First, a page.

“Where women glow and men plunder…” are some of the iconic lyrics of Men At Work’s hallowed song ‘Down Under’. Down Under was a number one hit in the US, UK and Australia and is practically a secondary national anthem for Australians abroad. However, speaking of plundering, this classic song may in fact include a ‘substantial part’ of another Australian song.
In February 2008, Larrikin Music filed a lawsuit against Men at Work band members Colin Hay and Ron Strykert, as well as Sony and EMI, alleging that Down Under contained a stolen flute ‘riff’ that came from the song ‘Kookaburra Sits in the Old Gum Tree’. It is rumoured that the catalyst for Larrikin’s claim was a Spicks & Specks trivia question which ‘outed’ Down Under as containing the Kookaburra riff. It is unclear whether Men at Work are denying that Down Under contains a substantial part of the Kookaburra song.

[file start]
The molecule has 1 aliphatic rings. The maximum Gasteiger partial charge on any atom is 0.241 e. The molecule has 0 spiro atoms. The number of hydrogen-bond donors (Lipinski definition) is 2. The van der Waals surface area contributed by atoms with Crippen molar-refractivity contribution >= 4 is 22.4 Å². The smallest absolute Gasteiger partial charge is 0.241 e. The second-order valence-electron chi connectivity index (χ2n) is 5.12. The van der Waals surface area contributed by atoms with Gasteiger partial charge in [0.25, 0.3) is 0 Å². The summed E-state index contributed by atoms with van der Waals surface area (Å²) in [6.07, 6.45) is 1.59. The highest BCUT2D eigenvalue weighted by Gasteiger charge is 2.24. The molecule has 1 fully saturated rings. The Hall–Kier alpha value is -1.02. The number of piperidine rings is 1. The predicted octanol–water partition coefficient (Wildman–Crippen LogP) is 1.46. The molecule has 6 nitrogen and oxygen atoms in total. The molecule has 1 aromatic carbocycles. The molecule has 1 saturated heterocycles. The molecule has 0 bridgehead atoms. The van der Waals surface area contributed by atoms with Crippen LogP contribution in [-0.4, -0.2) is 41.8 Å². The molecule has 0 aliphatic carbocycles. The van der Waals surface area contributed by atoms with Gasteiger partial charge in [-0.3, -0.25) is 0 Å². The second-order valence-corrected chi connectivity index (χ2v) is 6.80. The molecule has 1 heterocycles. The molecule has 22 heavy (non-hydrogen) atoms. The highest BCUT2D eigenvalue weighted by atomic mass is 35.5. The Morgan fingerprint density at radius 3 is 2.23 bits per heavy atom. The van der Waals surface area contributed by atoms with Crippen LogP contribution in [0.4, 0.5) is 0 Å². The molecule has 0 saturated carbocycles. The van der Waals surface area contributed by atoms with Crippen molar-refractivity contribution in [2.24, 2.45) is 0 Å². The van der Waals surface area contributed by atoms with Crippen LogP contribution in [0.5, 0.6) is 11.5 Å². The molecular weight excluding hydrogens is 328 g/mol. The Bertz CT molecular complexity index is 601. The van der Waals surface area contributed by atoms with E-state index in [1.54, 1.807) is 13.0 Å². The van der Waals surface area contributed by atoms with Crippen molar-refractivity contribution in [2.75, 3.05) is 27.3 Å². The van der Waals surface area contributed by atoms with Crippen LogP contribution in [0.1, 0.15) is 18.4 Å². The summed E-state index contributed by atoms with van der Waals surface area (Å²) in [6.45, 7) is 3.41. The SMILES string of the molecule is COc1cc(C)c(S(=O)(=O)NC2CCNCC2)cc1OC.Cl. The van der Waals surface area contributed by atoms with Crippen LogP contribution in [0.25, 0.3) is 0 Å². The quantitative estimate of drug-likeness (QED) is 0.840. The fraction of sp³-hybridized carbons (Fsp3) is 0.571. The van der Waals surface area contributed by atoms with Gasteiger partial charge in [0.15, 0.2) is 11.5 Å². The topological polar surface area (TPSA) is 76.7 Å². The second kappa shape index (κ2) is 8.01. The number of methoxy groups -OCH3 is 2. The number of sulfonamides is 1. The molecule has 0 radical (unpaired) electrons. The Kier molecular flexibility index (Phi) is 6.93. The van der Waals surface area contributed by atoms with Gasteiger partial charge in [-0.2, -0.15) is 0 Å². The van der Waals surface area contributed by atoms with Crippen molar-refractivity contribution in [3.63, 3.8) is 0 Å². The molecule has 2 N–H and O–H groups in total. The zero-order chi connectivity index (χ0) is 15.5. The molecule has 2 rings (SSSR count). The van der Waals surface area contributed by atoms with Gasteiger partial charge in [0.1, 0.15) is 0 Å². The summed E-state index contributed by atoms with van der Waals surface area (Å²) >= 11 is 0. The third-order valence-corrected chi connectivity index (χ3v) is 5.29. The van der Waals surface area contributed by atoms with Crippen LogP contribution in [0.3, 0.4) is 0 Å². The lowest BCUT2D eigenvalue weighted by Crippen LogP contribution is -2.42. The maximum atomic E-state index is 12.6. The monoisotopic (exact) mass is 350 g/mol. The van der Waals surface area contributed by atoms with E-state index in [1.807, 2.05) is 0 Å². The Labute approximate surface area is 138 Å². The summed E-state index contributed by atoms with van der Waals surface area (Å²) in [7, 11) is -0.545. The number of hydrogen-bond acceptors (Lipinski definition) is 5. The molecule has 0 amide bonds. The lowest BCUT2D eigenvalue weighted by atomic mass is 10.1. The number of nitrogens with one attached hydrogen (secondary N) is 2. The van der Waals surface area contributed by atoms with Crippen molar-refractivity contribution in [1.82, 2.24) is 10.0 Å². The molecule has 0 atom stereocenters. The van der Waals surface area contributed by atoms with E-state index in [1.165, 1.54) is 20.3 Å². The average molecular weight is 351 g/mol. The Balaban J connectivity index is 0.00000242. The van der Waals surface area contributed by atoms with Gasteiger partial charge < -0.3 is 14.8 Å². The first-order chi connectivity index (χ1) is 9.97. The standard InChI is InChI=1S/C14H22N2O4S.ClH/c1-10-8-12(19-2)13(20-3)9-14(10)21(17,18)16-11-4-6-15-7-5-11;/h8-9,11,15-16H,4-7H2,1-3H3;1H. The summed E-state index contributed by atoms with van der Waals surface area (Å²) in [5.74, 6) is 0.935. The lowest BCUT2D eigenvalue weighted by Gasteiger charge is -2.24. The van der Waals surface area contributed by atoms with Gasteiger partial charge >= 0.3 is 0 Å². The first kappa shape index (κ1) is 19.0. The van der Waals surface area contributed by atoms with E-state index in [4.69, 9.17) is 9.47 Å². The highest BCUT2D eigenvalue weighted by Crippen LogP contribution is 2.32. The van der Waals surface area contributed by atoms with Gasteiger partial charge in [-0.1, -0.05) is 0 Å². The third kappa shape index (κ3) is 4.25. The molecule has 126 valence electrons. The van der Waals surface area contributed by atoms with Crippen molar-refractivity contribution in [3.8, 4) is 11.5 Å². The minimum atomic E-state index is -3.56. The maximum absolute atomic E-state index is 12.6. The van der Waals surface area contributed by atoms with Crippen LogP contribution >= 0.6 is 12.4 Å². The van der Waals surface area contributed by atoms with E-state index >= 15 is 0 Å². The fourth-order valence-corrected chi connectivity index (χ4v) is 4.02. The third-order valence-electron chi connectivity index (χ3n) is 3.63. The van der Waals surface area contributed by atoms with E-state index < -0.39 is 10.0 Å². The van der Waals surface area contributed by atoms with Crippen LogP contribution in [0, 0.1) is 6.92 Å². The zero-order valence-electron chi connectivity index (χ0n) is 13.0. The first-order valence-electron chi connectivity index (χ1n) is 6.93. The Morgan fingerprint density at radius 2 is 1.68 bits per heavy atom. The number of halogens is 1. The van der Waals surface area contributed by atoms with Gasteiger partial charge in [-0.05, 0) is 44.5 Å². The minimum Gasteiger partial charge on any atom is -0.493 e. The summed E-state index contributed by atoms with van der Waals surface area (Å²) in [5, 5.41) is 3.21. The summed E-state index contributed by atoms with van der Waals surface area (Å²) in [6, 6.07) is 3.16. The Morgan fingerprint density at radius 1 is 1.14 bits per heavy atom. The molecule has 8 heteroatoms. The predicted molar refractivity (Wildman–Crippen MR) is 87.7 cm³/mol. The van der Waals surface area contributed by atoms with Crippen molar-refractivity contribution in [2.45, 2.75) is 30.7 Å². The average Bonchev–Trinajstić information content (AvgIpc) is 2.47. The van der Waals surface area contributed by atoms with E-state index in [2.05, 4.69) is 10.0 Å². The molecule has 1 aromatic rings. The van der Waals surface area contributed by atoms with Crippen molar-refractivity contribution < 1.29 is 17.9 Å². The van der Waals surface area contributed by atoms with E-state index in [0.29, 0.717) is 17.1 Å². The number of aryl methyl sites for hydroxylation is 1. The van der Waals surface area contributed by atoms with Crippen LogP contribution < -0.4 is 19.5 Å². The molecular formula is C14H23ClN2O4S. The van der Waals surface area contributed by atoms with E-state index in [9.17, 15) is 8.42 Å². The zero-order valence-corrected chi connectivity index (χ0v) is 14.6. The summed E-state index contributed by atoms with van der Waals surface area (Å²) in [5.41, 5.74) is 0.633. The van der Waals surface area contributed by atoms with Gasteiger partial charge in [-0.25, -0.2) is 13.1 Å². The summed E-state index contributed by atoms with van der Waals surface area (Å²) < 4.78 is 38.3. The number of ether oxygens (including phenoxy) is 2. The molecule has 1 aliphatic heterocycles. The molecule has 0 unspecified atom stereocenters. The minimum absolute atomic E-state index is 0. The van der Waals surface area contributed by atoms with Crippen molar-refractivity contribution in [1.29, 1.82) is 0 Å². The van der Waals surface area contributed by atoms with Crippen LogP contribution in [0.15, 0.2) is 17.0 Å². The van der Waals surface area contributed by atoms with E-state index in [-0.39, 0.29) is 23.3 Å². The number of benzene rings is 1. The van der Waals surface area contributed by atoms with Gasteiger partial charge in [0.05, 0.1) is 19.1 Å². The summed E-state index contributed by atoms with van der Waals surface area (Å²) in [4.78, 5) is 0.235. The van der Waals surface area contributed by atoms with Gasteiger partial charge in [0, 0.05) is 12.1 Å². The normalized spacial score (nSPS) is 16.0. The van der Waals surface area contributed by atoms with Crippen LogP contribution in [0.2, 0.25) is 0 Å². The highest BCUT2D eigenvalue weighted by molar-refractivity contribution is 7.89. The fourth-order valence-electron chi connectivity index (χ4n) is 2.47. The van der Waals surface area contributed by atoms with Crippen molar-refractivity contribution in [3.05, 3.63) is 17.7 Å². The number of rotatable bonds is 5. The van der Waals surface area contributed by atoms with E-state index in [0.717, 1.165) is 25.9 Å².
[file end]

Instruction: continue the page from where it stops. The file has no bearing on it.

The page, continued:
The Kookaburra song was apparently written in the 1930’s by a woman named Marion Sinclair and submitted to a Girl Guides song & arts competition. Larrikin claim that they purchased the rights to the Kookaburra song in 1988 after Ms Sinclair’s death. However Men at Work , Sony and EMI claim that as Ms Sinclair wrote the song for a Girl Guide competition, she gave all copyright in the song to the Girl Guides Association of Victoria.
On 24 June 2009, Justice Jacobson of the Federal Court ordered that the proceeding be split into separate questions. His Honour will first determine whether Larrikin does in fact own copyright in the Kookaburra song, before determining all other issues. The matter was partially heard on the 26th of June 2009, and judgment was reserved.